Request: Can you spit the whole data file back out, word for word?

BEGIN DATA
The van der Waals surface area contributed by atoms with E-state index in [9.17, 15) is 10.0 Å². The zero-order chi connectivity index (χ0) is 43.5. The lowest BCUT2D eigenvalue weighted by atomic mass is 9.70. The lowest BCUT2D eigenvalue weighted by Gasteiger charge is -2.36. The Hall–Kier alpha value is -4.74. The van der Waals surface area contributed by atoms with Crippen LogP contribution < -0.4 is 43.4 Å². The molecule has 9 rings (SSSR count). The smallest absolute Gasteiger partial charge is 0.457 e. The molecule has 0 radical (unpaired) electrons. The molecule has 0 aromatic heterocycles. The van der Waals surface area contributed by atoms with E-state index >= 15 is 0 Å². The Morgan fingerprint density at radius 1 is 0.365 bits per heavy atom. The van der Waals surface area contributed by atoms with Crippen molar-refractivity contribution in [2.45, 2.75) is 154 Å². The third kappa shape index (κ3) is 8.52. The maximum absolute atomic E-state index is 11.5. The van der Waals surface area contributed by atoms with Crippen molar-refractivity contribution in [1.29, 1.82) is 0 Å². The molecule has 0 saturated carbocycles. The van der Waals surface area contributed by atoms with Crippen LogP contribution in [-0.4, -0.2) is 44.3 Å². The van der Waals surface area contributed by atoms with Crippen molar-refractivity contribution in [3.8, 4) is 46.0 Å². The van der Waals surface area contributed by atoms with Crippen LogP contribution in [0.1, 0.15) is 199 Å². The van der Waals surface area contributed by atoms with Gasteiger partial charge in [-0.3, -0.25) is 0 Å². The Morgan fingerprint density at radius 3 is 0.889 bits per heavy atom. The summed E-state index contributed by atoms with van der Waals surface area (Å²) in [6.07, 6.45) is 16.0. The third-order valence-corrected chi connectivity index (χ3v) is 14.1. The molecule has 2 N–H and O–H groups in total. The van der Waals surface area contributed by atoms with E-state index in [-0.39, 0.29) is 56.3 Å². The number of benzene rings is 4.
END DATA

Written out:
The van der Waals surface area contributed by atoms with E-state index in [9.17, 15) is 10.0 Å². The zero-order chi connectivity index (χ0) is 43.5. The lowest BCUT2D eigenvalue weighted by atomic mass is 9.70. The lowest BCUT2D eigenvalue weighted by Gasteiger charge is -2.36. The Hall–Kier alpha value is -4.74. The van der Waals surface area contributed by atoms with Crippen LogP contribution < -0.4 is 43.4 Å². The molecule has 9 rings (SSSR count). The smallest absolute Gasteiger partial charge is 0.457 e. The molecule has 0 radical (unpaired) electrons. The molecule has 0 aromatic heterocycles. The van der Waals surface area contributed by atoms with E-state index >= 15 is 0 Å². The Morgan fingerprint density at radius 1 is 0.365 bits per heavy atom. The van der Waals surface area contributed by atoms with Crippen molar-refractivity contribution in [2.45, 2.75) is 154 Å². The third kappa shape index (κ3) is 8.52. The maximum absolute atomic E-state index is 11.5. The van der Waals surface area contributed by atoms with Crippen molar-refractivity contribution in [1.29, 1.82) is 0 Å². The molecule has 0 saturated carbocycles. The van der Waals surface area contributed by atoms with Crippen LogP contribution in [-0.4, -0.2) is 44.3 Å². The van der Waals surface area contributed by atoms with Crippen molar-refractivity contribution in [3.8, 4) is 46.0 Å². The van der Waals surface area contributed by atoms with Crippen LogP contribution in [0.1, 0.15) is 199 Å². The van der Waals surface area contributed by atoms with Gasteiger partial charge in [-0.3, -0.25) is 0 Å². The Morgan fingerprint density at radius 3 is 0.889 bits per heavy atom. The summed E-state index contributed by atoms with van der Waals surface area (Å²) in [6.07, 6.45) is 16.0. The third-order valence-corrected chi connectivity index (χ3v) is 14.1. The molecule has 2 N–H and O–H groups in total. The van der Waals surface area contributed by atoms with E-state index in [-0.39, 0.29) is 56.3 Å². The number of benzene rings is 4.